McConnell Marker Planned
A highway historic marker recognizing World War I hero James Rogers McConnell will be unveiled during a Memorial Day ceremony in Carthage.
The Carthage Historic Committee's application for the marker beat out almost 150 competitors for six of the markers approved this year by the N.C. Department of Cultural Resources, according to Bert Patrick, committee vice president and chairwoman of the McConnell Day observance.
McConnell was a resident of Carthage in 1915, when he enlisted in the French Army, some two years before the United States entered World War I. He was killed in aerial combat with two German aircraft and is buried in France.
"James McConnell was a great man, and the people of Carthage are proud of him," Patrick said.
Because of McConnell's special place in Moore County history, this year's Memorial Day observance will be moved to Carthage, and all veterans are being encouraged to attend the ceremony. George Hunt, county veterans' service officer, is coordinating this aspect of the arrangements.
Retired Air Force Gen. William Thurman, of Pinehurst, will be the keynote speaker. Carthage Mayor Ronnie Fields will be master of ceremonies. The Union Pines High School Junior ROTC will participate, and Greg Pilson will sing the national anthem.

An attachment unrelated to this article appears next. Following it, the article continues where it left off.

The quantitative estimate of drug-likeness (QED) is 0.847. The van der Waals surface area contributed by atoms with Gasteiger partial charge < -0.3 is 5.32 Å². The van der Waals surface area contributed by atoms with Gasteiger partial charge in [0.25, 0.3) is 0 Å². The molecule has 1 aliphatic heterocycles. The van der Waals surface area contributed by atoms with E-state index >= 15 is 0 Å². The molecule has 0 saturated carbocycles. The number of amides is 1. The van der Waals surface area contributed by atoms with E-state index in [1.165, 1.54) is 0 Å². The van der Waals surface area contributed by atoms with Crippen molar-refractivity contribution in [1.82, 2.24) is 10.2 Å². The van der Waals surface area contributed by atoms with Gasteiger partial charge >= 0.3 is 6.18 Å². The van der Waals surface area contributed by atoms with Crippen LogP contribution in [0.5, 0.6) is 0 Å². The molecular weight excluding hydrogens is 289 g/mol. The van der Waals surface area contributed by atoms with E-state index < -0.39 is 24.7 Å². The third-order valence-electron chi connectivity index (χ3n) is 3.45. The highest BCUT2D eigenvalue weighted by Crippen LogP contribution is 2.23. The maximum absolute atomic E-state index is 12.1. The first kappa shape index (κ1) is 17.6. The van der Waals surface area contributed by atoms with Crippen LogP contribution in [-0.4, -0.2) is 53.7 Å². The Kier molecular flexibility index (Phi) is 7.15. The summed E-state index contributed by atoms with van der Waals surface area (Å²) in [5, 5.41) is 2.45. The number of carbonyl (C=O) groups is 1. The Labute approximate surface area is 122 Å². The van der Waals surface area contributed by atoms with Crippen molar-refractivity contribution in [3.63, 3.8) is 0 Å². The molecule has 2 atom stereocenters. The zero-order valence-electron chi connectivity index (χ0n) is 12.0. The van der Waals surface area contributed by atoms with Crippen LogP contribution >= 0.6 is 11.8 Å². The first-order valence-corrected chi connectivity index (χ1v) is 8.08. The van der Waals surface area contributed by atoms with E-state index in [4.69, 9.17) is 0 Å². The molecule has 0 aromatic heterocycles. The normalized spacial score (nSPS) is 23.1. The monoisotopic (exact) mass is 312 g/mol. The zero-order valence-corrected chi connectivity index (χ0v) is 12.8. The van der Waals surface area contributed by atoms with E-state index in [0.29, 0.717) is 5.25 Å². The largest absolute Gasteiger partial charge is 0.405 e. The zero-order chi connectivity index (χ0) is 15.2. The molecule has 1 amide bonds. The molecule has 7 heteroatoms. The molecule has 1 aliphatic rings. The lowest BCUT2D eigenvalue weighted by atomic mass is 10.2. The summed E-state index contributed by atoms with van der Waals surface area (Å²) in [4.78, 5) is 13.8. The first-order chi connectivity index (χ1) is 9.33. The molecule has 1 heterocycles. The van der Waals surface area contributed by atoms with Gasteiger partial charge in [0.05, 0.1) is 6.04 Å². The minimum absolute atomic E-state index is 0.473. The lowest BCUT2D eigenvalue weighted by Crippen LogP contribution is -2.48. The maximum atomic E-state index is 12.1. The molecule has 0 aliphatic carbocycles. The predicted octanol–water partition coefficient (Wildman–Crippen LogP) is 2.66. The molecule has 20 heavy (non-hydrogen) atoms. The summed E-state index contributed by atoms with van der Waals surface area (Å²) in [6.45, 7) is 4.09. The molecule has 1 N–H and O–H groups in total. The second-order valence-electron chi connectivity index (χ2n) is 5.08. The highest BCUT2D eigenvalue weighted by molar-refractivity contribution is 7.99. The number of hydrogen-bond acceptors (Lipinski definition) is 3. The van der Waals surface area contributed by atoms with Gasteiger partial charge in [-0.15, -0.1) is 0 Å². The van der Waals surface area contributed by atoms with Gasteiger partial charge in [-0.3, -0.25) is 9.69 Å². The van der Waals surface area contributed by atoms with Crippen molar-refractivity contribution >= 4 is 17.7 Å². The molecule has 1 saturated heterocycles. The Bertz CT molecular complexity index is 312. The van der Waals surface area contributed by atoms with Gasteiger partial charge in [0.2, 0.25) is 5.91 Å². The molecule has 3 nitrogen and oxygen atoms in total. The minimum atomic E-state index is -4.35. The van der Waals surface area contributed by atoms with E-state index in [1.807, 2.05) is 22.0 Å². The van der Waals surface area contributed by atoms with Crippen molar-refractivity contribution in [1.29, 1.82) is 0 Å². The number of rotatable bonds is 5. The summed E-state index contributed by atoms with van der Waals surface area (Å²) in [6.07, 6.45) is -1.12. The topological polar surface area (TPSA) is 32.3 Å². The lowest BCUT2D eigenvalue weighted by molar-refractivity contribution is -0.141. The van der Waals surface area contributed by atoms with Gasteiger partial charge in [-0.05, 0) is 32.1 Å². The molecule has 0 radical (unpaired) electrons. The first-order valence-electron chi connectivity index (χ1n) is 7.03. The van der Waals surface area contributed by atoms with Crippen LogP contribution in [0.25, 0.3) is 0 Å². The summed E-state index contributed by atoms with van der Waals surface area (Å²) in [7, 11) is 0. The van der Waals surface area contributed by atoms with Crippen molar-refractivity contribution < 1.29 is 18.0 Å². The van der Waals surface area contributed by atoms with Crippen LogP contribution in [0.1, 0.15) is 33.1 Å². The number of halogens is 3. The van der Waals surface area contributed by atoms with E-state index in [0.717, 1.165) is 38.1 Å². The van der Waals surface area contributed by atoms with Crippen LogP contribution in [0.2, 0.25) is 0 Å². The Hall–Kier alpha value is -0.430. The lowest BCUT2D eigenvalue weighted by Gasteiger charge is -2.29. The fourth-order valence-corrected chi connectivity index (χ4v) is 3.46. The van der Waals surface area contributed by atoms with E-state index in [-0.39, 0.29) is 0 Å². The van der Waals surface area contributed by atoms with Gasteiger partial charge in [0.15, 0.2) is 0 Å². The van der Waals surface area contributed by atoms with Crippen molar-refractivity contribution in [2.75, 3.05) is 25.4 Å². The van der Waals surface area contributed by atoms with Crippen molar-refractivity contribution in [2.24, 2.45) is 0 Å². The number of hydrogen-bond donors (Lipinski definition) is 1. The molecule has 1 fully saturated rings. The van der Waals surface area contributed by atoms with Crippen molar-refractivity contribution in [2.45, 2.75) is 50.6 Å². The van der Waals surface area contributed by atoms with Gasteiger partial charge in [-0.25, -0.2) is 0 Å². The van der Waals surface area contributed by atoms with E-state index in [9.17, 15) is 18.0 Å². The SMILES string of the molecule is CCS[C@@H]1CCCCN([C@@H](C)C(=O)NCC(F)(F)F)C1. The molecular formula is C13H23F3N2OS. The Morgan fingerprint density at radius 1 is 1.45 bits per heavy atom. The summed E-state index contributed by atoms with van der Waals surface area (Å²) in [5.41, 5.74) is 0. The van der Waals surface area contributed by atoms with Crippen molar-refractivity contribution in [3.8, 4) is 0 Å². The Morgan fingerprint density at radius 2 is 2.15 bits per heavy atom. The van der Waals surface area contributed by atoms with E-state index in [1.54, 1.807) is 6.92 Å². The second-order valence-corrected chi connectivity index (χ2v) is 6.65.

Roland Gilliam, a pilot and owner of a private airfield named in honor of McConnell, will also speak during the May 25 event.
Patrick said the marker will be erected on McReynolds Street across from the McDonald Building and in front of the former Town Hall building. McConnell memorabilia will be displayed in the old municipal building.
The Carthage Town Board of Commissioners has been asked to adopt a proclamation establishing May 25 as James Rogers McConnell Day. This is on the agenda for the April board meeting.
McConnell was not a Carthage native, but his family later moved to Carthage from New York City, where his father had served as a judge. After dropping out of law school at the University of Virginia, McConnell returned to Carthage and worked as land and industrial agent for the Seaboard Air Line Railway and served as secretary of the Carthage Board of Trade.
After war broke out in Europe, McConnell joined the American Ambulance Corps, then resigned to join the French military. He was a founder of the LaFayette Escadrille, a celebrated squadron of American flyers serving in the French Army.
On March 19, 1917, he was killed in aerial combat with two German planes at the Somme battlefields, near the village of Flavy-le-Martel, Aisne. He is said to be the last American pilot to die under French colors before the United States entered the conflict a month later.
The French government presented the town of Carthage with the obelisk monument that faces west on Courthouse circle. The tall monument says that McConnell "fought for humanity, liberty and democracy, lighted the way for his countrymen and showed all men how to dare nobly and to die gloriously." It shares the courthouse grounds with a monument to President Andrew Johnson, who also once lived in Carthage.
On the campus of the University of Virginia at Charlottesville stands another dramatic monument honoring McConnell. This sculpture, titled "The Aviator," is the work of Gutzon Borglum, the artist of Mount Rushmore fame.
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